Flabbergasted by secret international trade pact

Dear editor,

I applaud the letter of Ellen Rainwalker in which she lays out the appalling situation that Mr. Harper has headed Canada into.

Dear editor,

I wish to applaud and second the letter of Ms. Ellen Rainwalker (Record, Oct. 17) in which she lays out the appalling situation that Mr. Harper has headed Canada into, and which he refuses to discuss in our democratically elected Parliament.

She lays it out very clearly. “Expectations of profits” to Chinese companies can trump every action of elected bodies in Canada. The decisions will be made in secret.

What kind of responsible Canadian government would enter into a that kind of agreement?

Well, the Conservatives did that sort of thing before in the NAFTA, but at least there the lawsuit claiming loss of expected profits is held openly, not in secret.

That is why we know that Canada had to pay Exxon $18 million because we objected to an additive they proposed to use that did not meet our health standards.

And in NAFTA there is what I think is an obnoxious clause that says, in essence, that we have to keep selling as much of a product to the U.S. as we always did, and if supplies of that product start to fail we have to cut our own consumption.

Mr. Harper and his party, instead of learning from what seem to be the anti-Canadian aspects of the NAFTA and making sure they were not repeated, have made things considerably more anti-Canadian in my opinion in this undiscussed Canada-China Foreign Investment Promotion and Protection Agreement. Looks as though the Chinese get all the protection. We are to be tied into this agreement for 31 years, it seems.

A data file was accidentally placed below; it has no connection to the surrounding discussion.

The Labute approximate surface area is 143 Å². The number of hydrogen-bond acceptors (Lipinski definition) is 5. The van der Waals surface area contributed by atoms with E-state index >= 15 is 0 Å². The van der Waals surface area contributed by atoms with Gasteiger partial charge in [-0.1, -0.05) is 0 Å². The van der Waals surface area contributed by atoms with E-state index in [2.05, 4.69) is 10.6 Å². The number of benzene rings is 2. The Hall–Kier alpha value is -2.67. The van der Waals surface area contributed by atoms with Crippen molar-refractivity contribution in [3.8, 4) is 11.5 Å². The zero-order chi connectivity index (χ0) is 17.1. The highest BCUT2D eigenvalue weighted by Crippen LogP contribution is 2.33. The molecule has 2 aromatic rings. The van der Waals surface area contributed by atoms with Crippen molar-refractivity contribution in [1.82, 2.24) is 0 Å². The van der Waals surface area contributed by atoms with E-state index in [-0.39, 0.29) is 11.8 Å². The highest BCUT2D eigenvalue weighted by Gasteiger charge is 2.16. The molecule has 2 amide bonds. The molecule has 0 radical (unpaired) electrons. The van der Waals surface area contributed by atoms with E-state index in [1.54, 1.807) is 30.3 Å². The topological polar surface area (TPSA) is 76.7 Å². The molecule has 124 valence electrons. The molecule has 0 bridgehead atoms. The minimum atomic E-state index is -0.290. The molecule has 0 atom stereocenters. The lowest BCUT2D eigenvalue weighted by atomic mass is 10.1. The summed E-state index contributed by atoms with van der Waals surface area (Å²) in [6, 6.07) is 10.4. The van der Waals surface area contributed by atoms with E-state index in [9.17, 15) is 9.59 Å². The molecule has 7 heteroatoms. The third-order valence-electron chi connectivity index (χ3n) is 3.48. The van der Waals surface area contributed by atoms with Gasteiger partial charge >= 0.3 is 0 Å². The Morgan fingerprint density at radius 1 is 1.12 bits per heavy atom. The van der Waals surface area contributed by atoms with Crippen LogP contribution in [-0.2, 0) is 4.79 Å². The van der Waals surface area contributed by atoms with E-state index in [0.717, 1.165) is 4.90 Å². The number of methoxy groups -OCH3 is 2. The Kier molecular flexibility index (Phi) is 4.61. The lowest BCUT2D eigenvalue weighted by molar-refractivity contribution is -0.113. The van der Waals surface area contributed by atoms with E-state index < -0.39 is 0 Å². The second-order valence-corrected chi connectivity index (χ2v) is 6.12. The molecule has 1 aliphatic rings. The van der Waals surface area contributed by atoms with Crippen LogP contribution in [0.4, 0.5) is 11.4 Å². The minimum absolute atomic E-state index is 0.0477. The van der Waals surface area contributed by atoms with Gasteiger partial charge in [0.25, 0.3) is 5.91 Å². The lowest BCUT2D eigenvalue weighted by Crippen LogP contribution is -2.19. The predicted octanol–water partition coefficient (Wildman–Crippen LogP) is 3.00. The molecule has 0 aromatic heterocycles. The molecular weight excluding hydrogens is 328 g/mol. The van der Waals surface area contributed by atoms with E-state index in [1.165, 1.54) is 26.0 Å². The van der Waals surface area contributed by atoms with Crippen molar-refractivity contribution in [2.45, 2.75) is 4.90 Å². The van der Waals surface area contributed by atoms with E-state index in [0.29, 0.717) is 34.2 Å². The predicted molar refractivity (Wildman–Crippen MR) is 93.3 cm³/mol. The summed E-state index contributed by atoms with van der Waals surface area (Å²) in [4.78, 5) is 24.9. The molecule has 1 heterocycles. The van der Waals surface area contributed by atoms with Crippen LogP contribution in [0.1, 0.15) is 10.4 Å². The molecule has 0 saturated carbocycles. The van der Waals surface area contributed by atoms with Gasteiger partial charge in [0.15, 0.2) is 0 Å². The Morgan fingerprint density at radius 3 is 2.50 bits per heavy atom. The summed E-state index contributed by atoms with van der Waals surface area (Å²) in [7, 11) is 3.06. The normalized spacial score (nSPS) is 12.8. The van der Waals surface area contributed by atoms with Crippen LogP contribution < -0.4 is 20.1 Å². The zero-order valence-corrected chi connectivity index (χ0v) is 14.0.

Many of us could live the rest of our lives paying higher taxes to a Canadian elected government so they can make payments to China because some decision which happens to suit those Canadians results in some Chinese company saying to this secret tribunal that their “expectation of profit” has been reduced by these decisions.

I am flabbergasted. Secrecy is not what the Canadian taxpayer needs in this situation.

Mr. Harper has said that the decisions relating to the Northern Gateway pipe line will be made on science, not on politics. I have significant reservations about his commitment to that statement, in the light of this protection plan.

What kind of a Canadian government have we got stuck with?

A perfect example of why we should have proportional representation, but it will come too late. As the old saying goes, “Power corrupts and absolute power corrupts absolutely.”

Roy Mills,

Comox

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